With this piece I want to target the rates of iron deficiency in female Australians between the ages of 15-50 as this is the most common group for heightened levels of iron-deficiency with 1 in 7 women in this age range being effected. I want to address why this group is adversely affected, why there isn’t enough awareness about the issue, and things that can or are being done to try and solve it. As someone who falls into that bracket myself, I want to come at this topic with empathy and address how some of the expectations women put on themselves, to stay thin or fit, may be detrimental if they’re not paying close enough attention to what is going on in their body on a nutritional level. So, I want to look at solutions for balancing these problems. This story has the news values of proximity as it’s looking at specifically Australian’s effected, and currency as it’s talking about how rates of iron deficiency are currently on the rise.
I want this piece to be a feature article as the topic is less current and more a larger trend that has been developing over years and needs a deep dive to truly understand the issue. Making it a feature article would allow for more personal commentary which I feel I can add a decent amount of as I am someone who takes iron supplements myself and have many friends who also do. Being a feature also means I could include graphs and other visual aids to help demonstrate how widespread the problem is. One possibility is a short interactive survey that tells you how likely you are to be iron-deficient depending on your biology, lifestyle, and habits.
Common causes of iron deficiency:
The intended news site for this publication would be ABC news. Being an Australian government-owned organisation, the majority of its audience would be Australian which is idea for this story which is targeted towards Australian women. According to Similarweb, a free web analytics tool, ABC’s gender breakdown is 45% female and more than 65% of their readers are within the 15-50 age bracket. ABC has also published many interesting and well-constructed feature articles in the past such as ‘Right Wrongs’ and ‘Walking in two worlds’.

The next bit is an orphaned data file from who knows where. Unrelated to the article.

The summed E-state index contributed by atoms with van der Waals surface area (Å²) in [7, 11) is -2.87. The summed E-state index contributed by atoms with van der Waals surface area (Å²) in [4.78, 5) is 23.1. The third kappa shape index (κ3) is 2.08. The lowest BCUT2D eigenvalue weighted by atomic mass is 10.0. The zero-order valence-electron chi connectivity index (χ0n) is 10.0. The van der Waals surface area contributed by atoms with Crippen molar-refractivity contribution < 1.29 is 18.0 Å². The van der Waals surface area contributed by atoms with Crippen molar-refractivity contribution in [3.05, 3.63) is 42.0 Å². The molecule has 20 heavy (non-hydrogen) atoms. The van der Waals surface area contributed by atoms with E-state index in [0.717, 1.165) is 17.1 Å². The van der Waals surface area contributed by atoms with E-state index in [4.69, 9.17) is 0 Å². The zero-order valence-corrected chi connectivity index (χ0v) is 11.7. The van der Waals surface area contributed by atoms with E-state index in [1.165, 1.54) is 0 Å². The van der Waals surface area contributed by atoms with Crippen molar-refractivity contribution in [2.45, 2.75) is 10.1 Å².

Already existing journalistic news articles that I will draw on for studies, contacts and learning what aspects of the topic interest people include ‘Iron deficiency in women is often overlooked by doctors. These are the signs’ from ABC, ‘Iron deficiency on the rise in Australia’ by Nine News, and ‘Rapid growth of IV iron therapy raises concerns’ from Sydney Uni.
Professor of surgery at UWA. Team leader for research paper on iron deficiency in 2021, ‘The misogyny of iron deficiency’.
Phone: 0414 654 441
(Backup: Cory Dugan
PHD student at UWA, participated in same research paper
22-year-old Australian woman diagnosed with iron deficiency who stopped taking supplements because they cost too much
Clinical nutritionist who runs a health clinic in Sydney and has published articles on diet-based causes of iron deficiency.
+ 1 or 2 other people with personal stories of their struggles with iron deficiency
Hi Kate, I found your topic of women’s expectation to iron deficiency to be intriguing. Your perspective on the topic, focusing on the women’s expectations, is a great way to resonate with your audience.
You have provided a detailed explanation of your motivation, target publication and research methods. I think by including academic publications or official databases as sources can further strengthen your research.
The interface and your writing style is clear and precise, with hypertext and interactive features that enhance the reader’s experience. I believe that incorporating multimedia elements such as embedded posts or videos could make your content even more engaging.
Overall, I think your proposal is excellent!